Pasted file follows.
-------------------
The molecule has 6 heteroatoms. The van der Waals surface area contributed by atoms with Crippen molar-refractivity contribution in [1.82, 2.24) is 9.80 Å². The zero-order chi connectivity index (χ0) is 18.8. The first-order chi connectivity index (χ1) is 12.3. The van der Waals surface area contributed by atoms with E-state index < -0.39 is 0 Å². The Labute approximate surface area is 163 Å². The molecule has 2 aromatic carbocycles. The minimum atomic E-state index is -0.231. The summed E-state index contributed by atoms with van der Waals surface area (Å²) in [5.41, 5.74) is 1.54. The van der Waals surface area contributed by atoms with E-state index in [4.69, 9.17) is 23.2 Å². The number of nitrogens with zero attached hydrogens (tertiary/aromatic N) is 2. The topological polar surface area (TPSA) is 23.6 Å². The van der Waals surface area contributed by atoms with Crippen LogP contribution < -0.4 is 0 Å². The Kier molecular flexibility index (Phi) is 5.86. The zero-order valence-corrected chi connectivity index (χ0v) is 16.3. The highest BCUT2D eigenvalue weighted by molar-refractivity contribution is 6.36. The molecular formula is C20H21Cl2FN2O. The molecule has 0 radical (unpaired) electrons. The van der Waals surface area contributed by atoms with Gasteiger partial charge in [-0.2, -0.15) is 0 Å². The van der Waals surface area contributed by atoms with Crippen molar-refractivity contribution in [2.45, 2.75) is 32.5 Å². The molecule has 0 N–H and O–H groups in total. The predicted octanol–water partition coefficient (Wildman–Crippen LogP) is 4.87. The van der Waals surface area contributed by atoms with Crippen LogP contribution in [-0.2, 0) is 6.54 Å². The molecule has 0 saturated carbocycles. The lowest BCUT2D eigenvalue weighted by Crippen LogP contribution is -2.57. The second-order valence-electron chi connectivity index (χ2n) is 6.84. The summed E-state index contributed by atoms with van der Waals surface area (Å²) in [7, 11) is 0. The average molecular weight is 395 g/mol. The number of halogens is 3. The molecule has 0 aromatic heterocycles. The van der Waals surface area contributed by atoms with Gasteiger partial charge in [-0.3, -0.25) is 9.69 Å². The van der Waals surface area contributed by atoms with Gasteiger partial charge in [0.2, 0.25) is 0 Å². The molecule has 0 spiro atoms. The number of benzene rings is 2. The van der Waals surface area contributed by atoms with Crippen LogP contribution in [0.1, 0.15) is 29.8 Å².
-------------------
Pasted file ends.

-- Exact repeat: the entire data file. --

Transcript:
The molecule has 6 heteroatoms. The van der Waals surface area contributed by atoms with Crippen molar-refractivity contribution in [1.82, 2.24) is 9.80 Å². The zero-order chi connectivity index (χ0) is 18.8. The first-order chi connectivity index (χ1) is 12.3. The van der Waals surface area contributed by atoms with E-state index < -0.39 is 0 Å². The Labute approximate surface area is 163 Å². The molecule has 2 aromatic carbocycles. The minimum atomic E-state index is -0.231. The summed E-state index contributed by atoms with van der Waals surface area (Å²) in [5.41, 5.74) is 1.54. The van der Waals surface area contributed by atoms with E-state index in [4.69, 9.17) is 23.2 Å². The number of nitrogens with zero attached hydrogens (tertiary/aromatic N) is 2. The topological polar surface area (TPSA) is 23.6 Å². The van der Waals surface area contributed by atoms with Crippen LogP contribution < -0.4 is 0 Å². The Kier molecular flexibility index (Phi) is 5.86. The zero-order valence-corrected chi connectivity index (χ0v) is 16.3. The highest BCUT2D eigenvalue weighted by molar-refractivity contribution is 6.36. The molecular formula is C20H21Cl2FN2O. The molecule has 0 radical (unpaired) electrons. The van der Waals surface area contributed by atoms with Gasteiger partial charge in [-0.2, -0.15) is 0 Å². The van der Waals surface area contributed by atoms with Crippen molar-refractivity contribution in [2.45, 2.75) is 32.5 Å². The molecule has 0 N–H and O–H groups in total. The predicted octanol–water partition coefficient (Wildman–Crippen LogP) is 4.87. The van der Waals surface area contributed by atoms with Crippen LogP contribution in [-0.2, 0) is 6.54 Å². The molecule has 0 saturated carbocycles. The lowest BCUT2D eigenvalue weighted by Crippen LogP contribution is -2.57. The second-order valence-electron chi connectivity index (χ2n) is 6.84. The summed E-state index contributed by atoms with van der Waals surface area (Å²) in [7, 11) is 0. The average molecular weight is 395 g/mol. The number of halogens is 3. The molecule has 0 aromatic heterocycles. The van der Waals surface area contributed by atoms with Gasteiger partial charge in [-0.3, -0.25) is 9.69 Å². The van der Waals surface area contributed by atoms with Gasteiger partial charge in [0.2, 0.25) is 0 Å². The molecule has 0 spiro atoms. The number of benzene rings is 2. The van der Waals surface area contributed by atoms with Crippen LogP contribution in [0.1, 0.15) is 29.8 Å².